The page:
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About This Artwork
Garniture for Field and Foot Tourney at the Barriers, About 1575
Steel with gilding, brass, and leather
H. 177.8 cm (70 in.)
George F. Harding Collection, 1982.2102b-l
Chivalry—with its connotation of the knightly ideal—was intimately connected with the horse (cheval in French). A knight took care to protect his mount, on which he was dependent for the mobility and speed required in both attack and retreat. In Roman times, some heavy cavalry used armor made of iron or bronze scales to protect their horses. From the twelth century on, knights covered their steeds in bands of iron mail (a network of interlocking rings). By the fifteenth century, full-plate armors were not uncommon. This shaffron, or headpiece, is etched in gilt bands with decoration on a finely dotted ground. Riveted between the eyes is an elongated conical spike, perhaps inspired by the horn of the mythical unicorn. A manifestation of great power and wealth, the shaffron has been valued for centuries as an object of beauty, not just as a tool of warfare and sport.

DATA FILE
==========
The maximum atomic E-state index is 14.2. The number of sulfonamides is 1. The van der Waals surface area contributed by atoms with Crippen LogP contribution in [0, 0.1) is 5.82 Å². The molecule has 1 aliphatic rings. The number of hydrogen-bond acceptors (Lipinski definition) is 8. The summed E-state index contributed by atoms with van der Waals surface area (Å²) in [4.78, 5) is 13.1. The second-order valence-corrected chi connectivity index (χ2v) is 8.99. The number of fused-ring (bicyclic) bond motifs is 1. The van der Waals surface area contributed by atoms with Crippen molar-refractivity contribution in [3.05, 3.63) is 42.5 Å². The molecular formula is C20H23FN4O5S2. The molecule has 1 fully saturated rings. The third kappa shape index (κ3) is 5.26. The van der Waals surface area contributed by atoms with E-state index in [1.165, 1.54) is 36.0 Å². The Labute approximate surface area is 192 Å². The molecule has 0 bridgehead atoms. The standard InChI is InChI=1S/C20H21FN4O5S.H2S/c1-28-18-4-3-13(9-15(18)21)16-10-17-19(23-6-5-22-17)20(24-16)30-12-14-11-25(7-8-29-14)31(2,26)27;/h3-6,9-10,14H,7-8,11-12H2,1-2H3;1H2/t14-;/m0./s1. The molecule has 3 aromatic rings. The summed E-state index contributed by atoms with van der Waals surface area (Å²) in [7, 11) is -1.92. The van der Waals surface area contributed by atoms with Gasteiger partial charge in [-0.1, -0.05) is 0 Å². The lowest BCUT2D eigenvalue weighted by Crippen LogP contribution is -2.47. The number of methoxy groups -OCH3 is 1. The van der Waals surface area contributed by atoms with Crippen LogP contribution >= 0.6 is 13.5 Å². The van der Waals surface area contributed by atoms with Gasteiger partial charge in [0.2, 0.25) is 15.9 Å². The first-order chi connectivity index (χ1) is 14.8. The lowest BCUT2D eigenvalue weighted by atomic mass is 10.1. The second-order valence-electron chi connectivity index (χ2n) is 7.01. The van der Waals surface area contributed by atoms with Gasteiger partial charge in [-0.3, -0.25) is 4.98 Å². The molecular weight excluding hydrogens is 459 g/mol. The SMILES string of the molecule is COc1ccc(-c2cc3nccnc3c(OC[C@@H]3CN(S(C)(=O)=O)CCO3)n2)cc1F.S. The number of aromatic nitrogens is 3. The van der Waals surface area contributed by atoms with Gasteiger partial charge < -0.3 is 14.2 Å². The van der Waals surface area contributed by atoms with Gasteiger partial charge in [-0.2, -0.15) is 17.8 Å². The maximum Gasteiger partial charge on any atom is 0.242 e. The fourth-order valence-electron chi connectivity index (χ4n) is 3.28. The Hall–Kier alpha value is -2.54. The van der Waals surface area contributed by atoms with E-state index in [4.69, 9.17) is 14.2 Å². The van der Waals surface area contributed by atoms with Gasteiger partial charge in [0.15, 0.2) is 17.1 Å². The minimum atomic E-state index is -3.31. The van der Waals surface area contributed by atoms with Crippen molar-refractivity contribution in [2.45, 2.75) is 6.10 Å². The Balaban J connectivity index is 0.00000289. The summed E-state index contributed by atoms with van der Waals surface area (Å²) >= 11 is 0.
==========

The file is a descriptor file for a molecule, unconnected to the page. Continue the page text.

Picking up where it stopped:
— Entry, Essential Guide, 2009, p. 190.
"Italian Armor for Princely Courts: Renaissance Armor from the Trupin Family Trust and the George F. Harding Collection"/ AIC, 1986.
James Wood, "A Record of Sharing with Chicago's Masterpiece," A Supplement to the 1982-83 Annual Report (Chicago, 1983), p. 31 (ill.)
Walter Karchieski, "Arms and Armor in the Art Institute of Chicago" (Art Institute of Chicago/Little, Brown, and Company, New York, 1995), p. 30 (ill.)
Marquis de Dos Aguas, Valencia before 1927; sold to George F. Harding, Jr. (d. 1939); transferred to the George F. Harding Museum; transferred to the Art Institute of Chicago, 1982.